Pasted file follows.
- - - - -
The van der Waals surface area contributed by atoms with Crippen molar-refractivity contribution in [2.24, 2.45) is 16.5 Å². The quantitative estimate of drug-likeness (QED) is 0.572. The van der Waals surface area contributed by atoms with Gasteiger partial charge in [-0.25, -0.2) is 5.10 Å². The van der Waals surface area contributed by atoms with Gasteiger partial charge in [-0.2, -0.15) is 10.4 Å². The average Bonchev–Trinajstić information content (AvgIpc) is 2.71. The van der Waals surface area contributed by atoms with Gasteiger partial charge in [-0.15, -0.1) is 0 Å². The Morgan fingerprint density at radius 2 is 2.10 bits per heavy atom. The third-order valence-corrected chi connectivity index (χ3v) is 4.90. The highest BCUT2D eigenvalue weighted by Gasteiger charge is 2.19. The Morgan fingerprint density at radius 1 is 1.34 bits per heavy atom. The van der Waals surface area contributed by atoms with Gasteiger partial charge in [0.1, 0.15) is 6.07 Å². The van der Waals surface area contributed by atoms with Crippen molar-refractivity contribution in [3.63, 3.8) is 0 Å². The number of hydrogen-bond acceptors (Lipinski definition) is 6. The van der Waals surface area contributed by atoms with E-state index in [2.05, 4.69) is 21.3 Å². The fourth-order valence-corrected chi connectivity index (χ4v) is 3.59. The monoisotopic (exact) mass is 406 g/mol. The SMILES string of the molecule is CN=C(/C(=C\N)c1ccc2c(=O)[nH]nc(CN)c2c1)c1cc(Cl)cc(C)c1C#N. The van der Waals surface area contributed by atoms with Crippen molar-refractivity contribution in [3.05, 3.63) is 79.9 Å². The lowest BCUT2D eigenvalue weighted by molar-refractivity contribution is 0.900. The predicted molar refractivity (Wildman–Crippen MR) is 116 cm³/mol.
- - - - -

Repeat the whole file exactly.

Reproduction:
The van der Waals surface area contributed by atoms with Crippen molar-refractivity contribution in [2.24, 2.45) is 16.5 Å². The quantitative estimate of drug-likeness (QED) is 0.572. The van der Waals surface area contributed by atoms with Gasteiger partial charge in [-0.25, -0.2) is 5.10 Å². The van der Waals surface area contributed by atoms with Gasteiger partial charge in [-0.2, -0.15) is 10.4 Å². The average Bonchev–Trinajstić information content (AvgIpc) is 2.71. The van der Waals surface area contributed by atoms with Gasteiger partial charge in [-0.15, -0.1) is 0 Å². The Morgan fingerprint density at radius 2 is 2.10 bits per heavy atom. The third-order valence-corrected chi connectivity index (χ3v) is 4.90. The highest BCUT2D eigenvalue weighted by Gasteiger charge is 2.19. The Morgan fingerprint density at radius 1 is 1.34 bits per heavy atom. The van der Waals surface area contributed by atoms with Gasteiger partial charge in [0.1, 0.15) is 6.07 Å². The van der Waals surface area contributed by atoms with Crippen molar-refractivity contribution in [3.63, 3.8) is 0 Å². The number of hydrogen-bond acceptors (Lipinski definition) is 6. The van der Waals surface area contributed by atoms with E-state index in [2.05, 4.69) is 21.3 Å². The fourth-order valence-corrected chi connectivity index (χ4v) is 3.59. The monoisotopic (exact) mass is 406 g/mol. The SMILES string of the molecule is CN=C(/C(=C\N)c1ccc2c(=O)[nH]nc(CN)c2c1)c1cc(Cl)cc(C)c1C#N. The van der Waals surface area contributed by atoms with Crippen molar-refractivity contribution in [3.05, 3.63) is 79.9 Å². The lowest BCUT2D eigenvalue weighted by molar-refractivity contribution is 0.900. The predicted molar refractivity (Wildman–Crippen MR) is 116 cm³/mol.